First off, I'm biased. I've seen Henry Rollins with and without his backing band live over 25 times. I never missed a tour until the last couple of years. How I got to the ripe old age of 34 without reading this book is beyond me. That I never cracked the cover of this book other than to glance through it casually is the same phenomenon as never owning copies of those oh-so-many "crucial" albums that were put out in your youth -- you know, there were just so many other alternatives that you had t First off, I'm biased. I've seen Henry Rollins with and without his backing band live over 25 times. I never missed a tour until the last couple of years. How I got to the ripe old age of 34 without reading this book is beyond me. That I never cracked the cover of this book other than to glance through it casually is the same phenomenon as never owning copies of those oh-so-many "crucial" albums that were put out in your youth -- you know, there were just so many other alternatives that you had to explore, instead of buying something that was painfully obvious and would always be around. This book contains Henry's first (I presume) writings, and it shows. Henry Rollins isn't the greatest writer. Even today, you can read his "dispatches" for free and most of them are as mundane as Facebook posts. Furthermore, most of the abstract content in the book -- the fictional (or pseudo-philosophical) content -- displays his amateur mastery of his writing style, but in late 1985, early 1986 his writing gets a lot better. Some of this book is downright depressing and self-righteous, but it is what it is. Mr. Rollins could have gotten laid and maybe cooled out a bit during 1984, or at least gotten over himself. The book is what it is, though: had I kept a journal in my 20s it would have read a lot like this book (save that I was never a successful musician on tour). We all go through teens/twenties angst and we all mellow with age. What's extraordinary about this book is how it captures how little "success" meant, and how it makes the obvious point of how special Black Flag really was in the 1980s. The band's music is timeless, to those people who understand it. And how few people actually understood it is even more amazing. It's like being able to see the core of a star: Black Flag was the unreachable white-hot epicenter of the self-immolating scene that was punk rock. To the outsider, what shone from the surface was often vainly offensive, self-destructive, violent, mindless and temporary. Again, such is youth. As Black Flag burnt out, so did American punk rock. Bring on the Glam Rock. The Poisons, the Motley Crues, the Bon Jovis. The cases of cheap beer, bales of skunky weed and back seats full of pussy. Bring on the oceans of girls with "mall bangs" and long-haired guys in patched up jean jackets. No, thank you. And to our benefit, the vacuous musical wasteland that was 1988 collapsed under its own excess, while Black Flag's influence underlaid the brief "alternative" respite (that, thankfully, soured and collapsed under its own weight in record time) in the early 90s. People who make good music in today's "post-cool" era know what's up. Without the Flag, there would be no "small record labels." Without the DIY ethic of Black Flag, you wouldn't see small bands show up hundreds of miles from home in broken down vans at small clubs to play their hearts out in front of 150 people. So, Mr. Rollins, Mr. Ginn, et al: thank you for setting the ball in motion. I have had access to a lot of great music growing up, all because of you. And special thanks for capturing what life was like forging the path for all the good bands today in your tattered notebooks from cargo areas of Ryder trucks.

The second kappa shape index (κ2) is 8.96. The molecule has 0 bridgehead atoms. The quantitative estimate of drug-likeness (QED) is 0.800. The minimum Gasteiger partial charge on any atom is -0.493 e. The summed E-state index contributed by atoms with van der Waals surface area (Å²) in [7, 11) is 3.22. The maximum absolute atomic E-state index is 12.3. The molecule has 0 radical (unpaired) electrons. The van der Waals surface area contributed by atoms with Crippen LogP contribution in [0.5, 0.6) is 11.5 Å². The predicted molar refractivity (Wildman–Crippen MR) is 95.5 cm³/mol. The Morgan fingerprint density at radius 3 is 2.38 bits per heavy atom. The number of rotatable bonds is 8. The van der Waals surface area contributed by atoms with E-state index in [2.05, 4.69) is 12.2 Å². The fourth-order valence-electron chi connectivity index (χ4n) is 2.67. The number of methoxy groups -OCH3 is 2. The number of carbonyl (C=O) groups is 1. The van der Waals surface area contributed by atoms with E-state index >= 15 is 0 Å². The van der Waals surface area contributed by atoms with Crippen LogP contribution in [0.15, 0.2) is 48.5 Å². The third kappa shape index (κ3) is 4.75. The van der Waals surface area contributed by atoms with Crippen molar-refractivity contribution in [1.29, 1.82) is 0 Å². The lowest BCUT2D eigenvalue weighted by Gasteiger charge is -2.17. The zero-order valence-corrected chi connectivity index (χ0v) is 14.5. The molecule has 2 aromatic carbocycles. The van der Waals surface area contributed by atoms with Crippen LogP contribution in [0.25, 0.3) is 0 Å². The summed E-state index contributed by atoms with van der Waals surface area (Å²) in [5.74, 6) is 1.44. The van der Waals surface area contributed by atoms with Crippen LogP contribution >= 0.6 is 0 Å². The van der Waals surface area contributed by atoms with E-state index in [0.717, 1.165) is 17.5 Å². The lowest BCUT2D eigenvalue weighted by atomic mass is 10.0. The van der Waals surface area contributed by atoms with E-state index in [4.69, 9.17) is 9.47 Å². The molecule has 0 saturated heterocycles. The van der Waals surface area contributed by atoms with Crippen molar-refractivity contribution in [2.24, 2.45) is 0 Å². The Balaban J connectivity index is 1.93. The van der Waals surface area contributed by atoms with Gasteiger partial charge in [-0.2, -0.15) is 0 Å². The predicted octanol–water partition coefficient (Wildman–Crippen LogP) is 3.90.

8. 5 out of 5

    Gabrielle